Latest Earthquake Stories
Caltech researchers provide highest-resolution observations yet of the complex 2012 Sumatra earthquake
Although the earth is shaken by approximately 80,000 earthquakes every month, not many of them will send you running for the nearest doorway. However, scientists, led by a team at Karlsruhe Institute of Technology (KIT) in Germany, have recently started investing more time and research into understanding these subtle vibrations that occur deep in the Earth’s crust.
Scientists at UC Santa Barbara have accumulated the first evidence-based inclusive study of the probability for tsunamis in Northwestern California.
Using data supplied by a mobile operator, researchers at Karolinska Institutet have shown that population movements after the 2010 Haiti earthquake followed regular patterns.
The National Research Council folded to pressure from the fossil fuel industry and pro-fracking Congress members last week by releasing a “more study needed” report on fracking and earthquakes.
Global seismic hazard maps exist to help societies and decision-makers anticipate and prepare for earthquakes.
Northern Italy on Tuesday was shaken by a magnitude 5.8 earthquake, killing at least ten people, less than two weeks after a magnitude 6.0 temblor rocked the same region, destroying castles, churches and leaving seven dead.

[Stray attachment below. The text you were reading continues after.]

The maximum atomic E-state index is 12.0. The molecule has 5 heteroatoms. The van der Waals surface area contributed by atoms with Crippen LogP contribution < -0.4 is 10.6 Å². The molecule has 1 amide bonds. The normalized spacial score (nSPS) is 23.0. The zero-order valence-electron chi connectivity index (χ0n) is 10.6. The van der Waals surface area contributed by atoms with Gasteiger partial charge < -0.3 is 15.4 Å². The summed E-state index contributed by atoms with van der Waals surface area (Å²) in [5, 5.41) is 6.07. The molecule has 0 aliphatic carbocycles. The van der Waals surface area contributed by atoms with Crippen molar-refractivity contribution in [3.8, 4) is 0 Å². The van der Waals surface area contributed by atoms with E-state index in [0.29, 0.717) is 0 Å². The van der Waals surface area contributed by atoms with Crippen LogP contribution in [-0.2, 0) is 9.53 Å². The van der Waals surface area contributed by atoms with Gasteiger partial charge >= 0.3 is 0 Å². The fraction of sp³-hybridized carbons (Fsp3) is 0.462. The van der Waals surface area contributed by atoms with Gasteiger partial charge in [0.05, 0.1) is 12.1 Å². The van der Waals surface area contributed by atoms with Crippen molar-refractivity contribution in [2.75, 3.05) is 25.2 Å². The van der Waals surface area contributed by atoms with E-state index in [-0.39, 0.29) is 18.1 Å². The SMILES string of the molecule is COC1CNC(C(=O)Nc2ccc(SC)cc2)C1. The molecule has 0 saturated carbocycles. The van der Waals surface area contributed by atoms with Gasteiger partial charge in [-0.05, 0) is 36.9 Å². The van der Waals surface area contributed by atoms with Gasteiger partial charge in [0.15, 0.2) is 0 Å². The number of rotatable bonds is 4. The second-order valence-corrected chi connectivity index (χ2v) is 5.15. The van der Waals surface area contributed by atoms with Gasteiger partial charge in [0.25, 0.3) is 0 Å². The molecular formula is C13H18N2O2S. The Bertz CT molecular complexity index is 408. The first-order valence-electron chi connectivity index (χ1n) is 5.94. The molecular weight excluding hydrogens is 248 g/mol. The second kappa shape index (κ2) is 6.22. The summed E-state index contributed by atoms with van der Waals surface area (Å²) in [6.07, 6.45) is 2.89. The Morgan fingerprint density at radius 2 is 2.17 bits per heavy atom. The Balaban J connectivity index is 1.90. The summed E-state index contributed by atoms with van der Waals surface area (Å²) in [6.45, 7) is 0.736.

New dynamic computer model first to show full history of a fault segment
Natural disasters like earthquakes and tsunamis are expected to have substantial ecological effects, but if researchers don't have enough data about the environment before the disaster strikes, as is usually the case, it is difficult to quantify these repercussions.
The Pacific Ring of Fire, or Ring of Fire for short, is an area where a large number of earthquakes and volcanic eruptions occur in the basin of the Pacific Ocean. In a 25,000 mile horseshoe shape, it’s associated with an almost continuous series of oceanic trenches, volcanic belts, volcanic arcs and/or plate movement. The Ring of Fire contains 452 volcanoes and is home to over 75 percent of the world’s active and dormant volcanoes. It’s sometimes called the circum-Pacific belt or the...
The Richter scale assigns a single number to quantify the amount of seismic energy released by an earthquake. The scale uses a base-10 logarithm by calculating the logarithm of the combined horizontal amplitude of the largest displacement from zero on a particular type of seismometer. A earthquake measuring 5.0 on the Richter scale has a shaking amplitude 10 times larger than one that measures 4.0. The moment magnitude, calibrated to give generally similar value for medium-sized...